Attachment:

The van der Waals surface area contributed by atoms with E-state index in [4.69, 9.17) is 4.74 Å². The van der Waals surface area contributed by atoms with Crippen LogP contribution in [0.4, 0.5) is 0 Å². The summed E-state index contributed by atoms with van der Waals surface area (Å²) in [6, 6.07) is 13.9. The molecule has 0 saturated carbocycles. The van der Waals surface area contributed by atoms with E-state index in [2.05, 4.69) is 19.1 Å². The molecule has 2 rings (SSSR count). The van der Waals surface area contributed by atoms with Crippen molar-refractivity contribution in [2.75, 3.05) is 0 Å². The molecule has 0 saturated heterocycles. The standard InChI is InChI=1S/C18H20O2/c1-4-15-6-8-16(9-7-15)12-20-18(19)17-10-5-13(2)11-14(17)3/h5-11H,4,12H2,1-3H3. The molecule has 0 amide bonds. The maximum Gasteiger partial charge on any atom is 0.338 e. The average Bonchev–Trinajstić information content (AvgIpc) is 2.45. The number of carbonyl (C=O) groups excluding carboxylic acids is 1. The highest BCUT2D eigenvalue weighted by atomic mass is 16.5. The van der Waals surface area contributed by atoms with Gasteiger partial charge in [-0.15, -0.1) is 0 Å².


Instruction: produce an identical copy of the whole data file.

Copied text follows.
The van der Waals surface area contributed by atoms with E-state index in [4.69, 9.17) is 4.74 Å². The van der Waals surface area contributed by atoms with Crippen LogP contribution in [0.4, 0.5) is 0 Å². The summed E-state index contributed by atoms with van der Waals surface area (Å²) in [6, 6.07) is 13.9. The molecule has 0 saturated carbocycles. The van der Waals surface area contributed by atoms with E-state index in [2.05, 4.69) is 19.1 Å². The molecule has 2 rings (SSSR count). The van der Waals surface area contributed by atoms with Crippen molar-refractivity contribution in [2.75, 3.05) is 0 Å². The molecule has 0 saturated heterocycles. The standard InChI is InChI=1S/C18H20O2/c1-4-15-6-8-16(9-7-15)12-20-18(19)17-10-5-13(2)11-14(17)3/h5-11H,4,12H2,1-3H3. The molecule has 0 amide bonds. The maximum Gasteiger partial charge on any atom is 0.338 e. The average Bonchev–Trinajstić information content (AvgIpc) is 2.45. The number of carbonyl (C=O) groups excluding carboxylic acids is 1. The highest BCUT2D eigenvalue weighted by atomic mass is 16.5. The van der Waals surface area contributed by atoms with Gasteiger partial charge in [-0.15, -0.1) is 0 Å².